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The annual meeting of the St, Hilda Park Licensing Committee was held last night. The meeting was originally intended to have been held at, and was fixed for, noon yesterday, but, owing to several matters which it was thought should receive the attention of the full Bench, it was adjourned until last evening so as to ensure a fall attendance. At seven o’clock Messrs Gourley (chairman), Skipworth, and Isaacs attended at the Council Chambers, and after a few minutes’ desultory conversation the Chairman (Mr Gourley) called on the clerk (Mr Rankin) to read tim minutes of the previous meeting. At this Mr Stenhouse, one of the members of the Committee, put in an appearance, and was called upon by the chairman to tako_ his seat, which he refused to do, stating, in explanation, that the meeting had been adjourned until half-past seven, and that at that hour he would be quite willing to take his place, but would decidedly not do so until that time had arrived. After some further conversation, The Chairman said : I suppose you will come to the table, Mr Stenhouse ? Mr Stenhouse : No; I shall certainly do nothing of the kind. The meeting was called for half-past seven ; at that hour the public will be here ; and 1 will not occupy my seat until that time. The Chairman : The meeting was called for noon to-day, but was adjourned until this evening at seven. The circular I received states that.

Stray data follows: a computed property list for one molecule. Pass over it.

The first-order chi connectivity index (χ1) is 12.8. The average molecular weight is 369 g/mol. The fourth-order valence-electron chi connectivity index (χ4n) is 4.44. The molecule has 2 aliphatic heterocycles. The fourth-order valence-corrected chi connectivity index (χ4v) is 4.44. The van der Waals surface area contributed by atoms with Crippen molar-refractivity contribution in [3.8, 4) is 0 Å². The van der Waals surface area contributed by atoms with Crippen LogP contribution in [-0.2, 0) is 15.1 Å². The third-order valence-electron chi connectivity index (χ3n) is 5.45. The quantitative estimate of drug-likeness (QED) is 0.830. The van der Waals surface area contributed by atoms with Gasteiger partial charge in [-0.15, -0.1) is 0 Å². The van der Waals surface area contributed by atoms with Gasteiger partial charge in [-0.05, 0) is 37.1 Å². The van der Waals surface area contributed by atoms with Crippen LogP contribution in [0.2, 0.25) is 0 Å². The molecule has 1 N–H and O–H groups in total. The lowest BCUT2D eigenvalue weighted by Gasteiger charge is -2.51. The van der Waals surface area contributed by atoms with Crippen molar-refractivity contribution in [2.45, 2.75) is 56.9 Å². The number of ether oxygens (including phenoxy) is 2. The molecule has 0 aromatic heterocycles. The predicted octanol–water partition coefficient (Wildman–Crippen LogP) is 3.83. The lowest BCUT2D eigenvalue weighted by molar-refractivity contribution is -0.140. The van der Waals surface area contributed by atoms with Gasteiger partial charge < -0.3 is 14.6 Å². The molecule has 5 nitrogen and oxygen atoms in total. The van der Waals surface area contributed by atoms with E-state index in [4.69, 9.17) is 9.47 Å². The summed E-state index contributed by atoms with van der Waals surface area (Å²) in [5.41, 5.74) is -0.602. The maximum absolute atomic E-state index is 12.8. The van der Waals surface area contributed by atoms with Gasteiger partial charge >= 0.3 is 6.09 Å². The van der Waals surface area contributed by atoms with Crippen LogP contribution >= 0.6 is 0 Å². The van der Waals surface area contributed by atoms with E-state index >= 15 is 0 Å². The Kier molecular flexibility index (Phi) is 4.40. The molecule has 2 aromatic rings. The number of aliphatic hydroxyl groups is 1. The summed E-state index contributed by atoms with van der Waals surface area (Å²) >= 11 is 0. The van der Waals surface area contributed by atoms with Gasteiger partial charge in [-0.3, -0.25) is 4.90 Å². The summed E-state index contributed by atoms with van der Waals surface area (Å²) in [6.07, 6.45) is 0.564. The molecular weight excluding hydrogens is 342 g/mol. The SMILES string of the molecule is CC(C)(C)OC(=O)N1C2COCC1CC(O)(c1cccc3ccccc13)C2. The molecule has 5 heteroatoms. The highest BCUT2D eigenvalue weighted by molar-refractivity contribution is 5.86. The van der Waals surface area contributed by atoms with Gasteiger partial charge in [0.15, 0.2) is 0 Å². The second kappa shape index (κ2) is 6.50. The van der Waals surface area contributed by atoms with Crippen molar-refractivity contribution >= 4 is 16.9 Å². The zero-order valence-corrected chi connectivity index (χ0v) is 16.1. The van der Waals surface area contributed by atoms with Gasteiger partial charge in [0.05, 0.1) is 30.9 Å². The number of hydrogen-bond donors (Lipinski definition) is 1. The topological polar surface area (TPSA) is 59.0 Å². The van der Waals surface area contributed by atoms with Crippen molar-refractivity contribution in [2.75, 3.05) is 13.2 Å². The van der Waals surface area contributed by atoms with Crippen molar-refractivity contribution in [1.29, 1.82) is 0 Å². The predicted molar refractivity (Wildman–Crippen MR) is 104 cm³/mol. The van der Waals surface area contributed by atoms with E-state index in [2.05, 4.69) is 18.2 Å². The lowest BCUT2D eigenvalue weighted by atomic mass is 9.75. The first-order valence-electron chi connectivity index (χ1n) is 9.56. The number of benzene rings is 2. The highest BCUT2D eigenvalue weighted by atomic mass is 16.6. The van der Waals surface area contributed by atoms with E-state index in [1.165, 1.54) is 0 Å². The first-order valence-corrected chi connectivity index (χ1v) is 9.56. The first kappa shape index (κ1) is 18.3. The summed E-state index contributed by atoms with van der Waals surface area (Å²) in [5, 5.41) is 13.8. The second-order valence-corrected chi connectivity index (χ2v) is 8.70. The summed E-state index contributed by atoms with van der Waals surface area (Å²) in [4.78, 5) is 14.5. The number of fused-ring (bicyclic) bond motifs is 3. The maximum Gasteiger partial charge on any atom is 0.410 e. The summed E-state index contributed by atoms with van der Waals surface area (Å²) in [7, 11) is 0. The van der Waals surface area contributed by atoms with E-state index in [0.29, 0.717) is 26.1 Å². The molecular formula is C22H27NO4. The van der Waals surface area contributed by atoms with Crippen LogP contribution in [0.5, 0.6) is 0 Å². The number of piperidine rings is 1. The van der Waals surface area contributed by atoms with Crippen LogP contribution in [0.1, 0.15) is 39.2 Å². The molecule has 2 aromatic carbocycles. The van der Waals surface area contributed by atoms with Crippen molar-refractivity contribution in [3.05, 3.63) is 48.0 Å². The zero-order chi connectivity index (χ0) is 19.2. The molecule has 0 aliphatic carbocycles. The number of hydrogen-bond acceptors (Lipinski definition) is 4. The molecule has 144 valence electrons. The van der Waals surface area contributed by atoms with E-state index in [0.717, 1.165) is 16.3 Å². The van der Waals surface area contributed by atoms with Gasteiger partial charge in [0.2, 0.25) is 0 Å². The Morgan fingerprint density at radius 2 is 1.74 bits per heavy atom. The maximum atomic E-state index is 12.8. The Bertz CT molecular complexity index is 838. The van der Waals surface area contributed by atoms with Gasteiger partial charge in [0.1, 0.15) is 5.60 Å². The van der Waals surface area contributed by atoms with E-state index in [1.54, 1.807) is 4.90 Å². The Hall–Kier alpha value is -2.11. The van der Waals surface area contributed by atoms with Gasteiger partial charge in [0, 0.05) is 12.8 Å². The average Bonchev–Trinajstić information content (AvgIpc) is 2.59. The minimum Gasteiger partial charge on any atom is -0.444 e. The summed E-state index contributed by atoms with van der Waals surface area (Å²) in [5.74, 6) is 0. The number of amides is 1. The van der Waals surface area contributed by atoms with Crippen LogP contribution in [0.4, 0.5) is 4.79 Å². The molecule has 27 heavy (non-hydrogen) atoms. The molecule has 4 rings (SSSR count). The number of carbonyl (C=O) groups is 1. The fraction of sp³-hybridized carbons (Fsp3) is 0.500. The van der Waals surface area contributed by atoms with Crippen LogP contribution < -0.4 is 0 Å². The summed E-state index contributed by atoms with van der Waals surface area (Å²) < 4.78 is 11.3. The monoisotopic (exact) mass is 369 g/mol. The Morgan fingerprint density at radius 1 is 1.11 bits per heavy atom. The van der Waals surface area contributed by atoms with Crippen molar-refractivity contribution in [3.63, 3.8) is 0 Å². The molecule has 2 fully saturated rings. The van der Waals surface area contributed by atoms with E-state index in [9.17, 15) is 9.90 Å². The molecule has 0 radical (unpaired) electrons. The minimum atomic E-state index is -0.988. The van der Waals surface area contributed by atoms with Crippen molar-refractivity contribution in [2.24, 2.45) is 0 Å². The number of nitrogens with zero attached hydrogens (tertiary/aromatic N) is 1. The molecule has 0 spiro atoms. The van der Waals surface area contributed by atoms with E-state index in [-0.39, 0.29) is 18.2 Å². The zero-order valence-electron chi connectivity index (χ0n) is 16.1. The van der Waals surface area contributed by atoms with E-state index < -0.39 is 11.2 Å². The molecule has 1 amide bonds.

Mr Stenhouse : No ; the meeting was called for half past seven. Certainly the members of the Licensing Committee were supposed to be at the Council Chambers at seven o’clock, but half an hour was supposed to be spent in discussing informal matters, and the meeting proper was then to be held. Mr Skipworth : Well, there seems to have been some misunderstanding about the time at which the Committee were to meet —that’s all. You’ll take your seat at the table, Mr Stenhouse, though, won’t you?_ Mr Stenhouse : No. You can go on with the business, gentlemen, but I intend to stand out, and will not ait down as a committeeman until half-past seven. Mr Isaacs : Well, gentlemen, I received a circular regarding the adjournment of the meeting, and I must confess that I thought we were to meet at seven o’clock. From what I could infer from the circular there were one or two matters which it was desirable for the Committee to discuss, and it was intended to consider those matters at seven o’clock, and directly the discussion on them —which it was thought would occupy half an hour, more or leas—had ended, the Committee meeting was to take place. Mr Stenhouse : I repeat that the meeting was intended to be held, not at seven o’clock, but at half-past. Mr Gourley (solto voce j: Oh ! never mind Mr Stenhouse. Mr Rankin, read the minutes of last meeting. The Clerk did so, and tho business of the Committee was then proceeded with, Mr Stenhouse, however, not participating in the transaction of any committee matters. The following applications were granted RENEWALS. James D. Hutton, St. Kilda; Charles Finlayson, London; Simon M'Kechnie, Ocean Beach; Lyndon Ruttledge, Racecourse. NEW LICENSE. The application of James Stenhouse for a publican’s license for the Pioneer Hotel was granted, no application for renewal being received from the present licensee, Mary Ann Hutton. POLICE REPORTS. The police reports were favorable to tho renewals being granted; but also stated that the Racecourse Hotel possessed inadequate means of exit in case of fire.—lt was decided to inform the licensee of the hotel in question that proper means of escape should be made in case of fire breaking out upon the premises. The supplementary police report upon licensed houses in the district, etc,, stated that in the districts of St. Kilda and Musselburgh there were 1,100 persons, with six public-houses open throughout tho two districts. There had been no convictions against licensees, and no person had been arrested for drunkenness in the districts mentioned. The Chairman said that, judging from the tenor of the police report, they possessed a model borough—one of which they might feel proud. There had been no cases of drunkenness in the district during the year—that was, drunkenness that called for the intervention of the police ; there had been no convictions recorded against licensees for any breach of the Act, and the police reports —which spoke for themselves—were on the whole most satisfactory. Mr Isaacs thought that the police were to be commended for the good order which generally prevailed in the borough, and that the entire absence of convictions of any description npoke volumes for their watchfulness and care, The Chairman endorsed Mr Isaacs’s remarks, and it was unanimously decided to record in the minute book the thanks of tho Committee to the police, Mr Gourley then vacated the chair, and a remark to Mr Stenhouse as to why the latter had not sat on the Bench called from the latter the reply: “I like everything fair and square; tho meeting was to have been held at half-past seven, and at no other time.”